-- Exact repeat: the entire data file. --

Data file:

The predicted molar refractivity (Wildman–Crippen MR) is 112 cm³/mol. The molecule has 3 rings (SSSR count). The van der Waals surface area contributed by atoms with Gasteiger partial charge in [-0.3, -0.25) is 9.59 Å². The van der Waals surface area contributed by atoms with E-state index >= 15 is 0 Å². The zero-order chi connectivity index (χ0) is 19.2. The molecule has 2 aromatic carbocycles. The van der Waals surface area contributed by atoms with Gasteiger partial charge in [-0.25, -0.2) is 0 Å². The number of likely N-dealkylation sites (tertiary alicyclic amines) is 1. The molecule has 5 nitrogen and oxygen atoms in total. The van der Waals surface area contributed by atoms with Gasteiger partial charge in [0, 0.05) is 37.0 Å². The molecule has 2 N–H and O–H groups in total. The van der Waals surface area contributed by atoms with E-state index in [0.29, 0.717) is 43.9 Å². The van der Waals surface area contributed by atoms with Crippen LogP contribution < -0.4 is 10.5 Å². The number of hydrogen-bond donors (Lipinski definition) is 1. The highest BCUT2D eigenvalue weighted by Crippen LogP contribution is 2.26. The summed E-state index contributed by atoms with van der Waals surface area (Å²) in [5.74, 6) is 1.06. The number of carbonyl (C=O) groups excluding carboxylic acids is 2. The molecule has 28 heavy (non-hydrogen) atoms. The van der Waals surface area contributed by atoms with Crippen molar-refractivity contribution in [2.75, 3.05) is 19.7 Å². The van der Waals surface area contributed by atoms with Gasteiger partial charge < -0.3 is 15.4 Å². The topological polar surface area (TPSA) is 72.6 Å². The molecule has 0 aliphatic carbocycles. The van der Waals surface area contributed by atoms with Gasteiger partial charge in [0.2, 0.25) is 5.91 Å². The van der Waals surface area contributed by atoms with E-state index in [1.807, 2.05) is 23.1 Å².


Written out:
The predicted molar refractivity (Wildman–Crippen MR) is 112 cm³/mol. The molecule has 3 rings (SSSR count). The van der Waals surface area contributed by atoms with Gasteiger partial charge in [-0.3, -0.25) is 9.59 Å². The van der Waals surface area contributed by atoms with E-state index >= 15 is 0 Å². The zero-order chi connectivity index (χ0) is 19.2. The molecule has 2 aromatic carbocycles. The van der Waals surface area contributed by atoms with Gasteiger partial charge in [-0.25, -0.2) is 0 Å². The number of likely N-dealkylation sites (tertiary alicyclic amines) is 1. The molecule has 5 nitrogen and oxygen atoms in total. The van der Waals surface area contributed by atoms with Gasteiger partial charge in [0, 0.05) is 37.0 Å². The molecule has 2 N–H and O–H groups in total. The van der Waals surface area contributed by atoms with E-state index in [0.29, 0.717) is 43.9 Å². The van der Waals surface area contributed by atoms with Crippen LogP contribution < -0.4 is 10.5 Å². The number of hydrogen-bond donors (Lipinski definition) is 1. The highest BCUT2D eigenvalue weighted by Crippen LogP contribution is 2.26. The summed E-state index contributed by atoms with van der Waals surface area (Å²) in [5.74, 6) is 1.06. The number of carbonyl (C=O) groups excluding carboxylic acids is 2. The molecule has 28 heavy (non-hydrogen) atoms. The van der Waals surface area contributed by atoms with Crippen molar-refractivity contribution in [2.75, 3.05) is 19.7 Å². The van der Waals surface area contributed by atoms with Gasteiger partial charge < -0.3 is 15.4 Å². The topological polar surface area (TPSA) is 72.6 Å². The molecule has 0 aliphatic carbocycles. The van der Waals surface area contributed by atoms with Gasteiger partial charge in [0.2, 0.25) is 5.91 Å². The van der Waals surface area contributed by atoms with E-state index in [1.807, 2.05) is 23.1 Å².